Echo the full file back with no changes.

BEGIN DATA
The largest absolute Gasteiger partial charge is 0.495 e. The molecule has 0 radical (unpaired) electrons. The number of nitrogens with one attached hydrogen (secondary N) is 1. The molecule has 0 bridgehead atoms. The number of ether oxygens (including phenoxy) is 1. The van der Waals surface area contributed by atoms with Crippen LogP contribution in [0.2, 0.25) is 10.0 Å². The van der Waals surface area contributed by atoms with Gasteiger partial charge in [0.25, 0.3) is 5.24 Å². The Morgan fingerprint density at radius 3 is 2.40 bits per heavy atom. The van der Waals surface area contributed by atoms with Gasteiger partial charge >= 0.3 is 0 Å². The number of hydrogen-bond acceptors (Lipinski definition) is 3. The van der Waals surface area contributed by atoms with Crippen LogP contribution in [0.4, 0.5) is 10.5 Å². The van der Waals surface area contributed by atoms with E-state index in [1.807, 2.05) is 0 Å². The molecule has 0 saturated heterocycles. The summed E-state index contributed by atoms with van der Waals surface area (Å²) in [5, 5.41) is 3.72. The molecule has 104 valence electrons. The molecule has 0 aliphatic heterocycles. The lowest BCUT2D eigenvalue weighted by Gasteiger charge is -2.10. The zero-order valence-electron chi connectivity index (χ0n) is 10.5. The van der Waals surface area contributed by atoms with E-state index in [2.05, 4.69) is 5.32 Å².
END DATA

The largest absolute Gasteiger partial charge is 0.495 e. The molecule has 0 radical (unpaired) electrons. The number of nitrogens with one attached hydrogen (secondary N) is 1. The molecule has 0 bridgehead atoms. The number of ether oxygens (including phenoxy) is 1. The van der Waals surface area contributed by atoms with Crippen LogP contribution in [0.2, 0.25) is 10.0 Å². The van der Waals surface area contributed by atoms with Gasteiger partial charge in [0.25, 0.3) is 5.24 Å². The Morgan fingerprint density at radius 3 is 2.40 bits per heavy atom. The van der Waals surface area contributed by atoms with Gasteiger partial charge >= 0.3 is 0 Å². The number of hydrogen-bond acceptors (Lipinski definition) is 3. The van der Waals surface area contributed by atoms with Crippen LogP contribution in [0.4, 0.5) is 10.5 Å². The van der Waals surface area contributed by atoms with E-state index in [1.807, 2.05) is 0 Å². The molecule has 0 saturated heterocycles. The summed E-state index contributed by atoms with van der Waals surface area (Å²) in [5, 5.41) is 3.72. The molecule has 104 valence electrons. The molecule has 0 aliphatic heterocycles. The lowest BCUT2D eigenvalue weighted by Gasteiger charge is -2.10. The zero-order valence-electron chi connectivity index (χ0n) is 10.5. The van der Waals surface area contributed by atoms with E-state index in [2.05, 4.69) is 5.32 Å².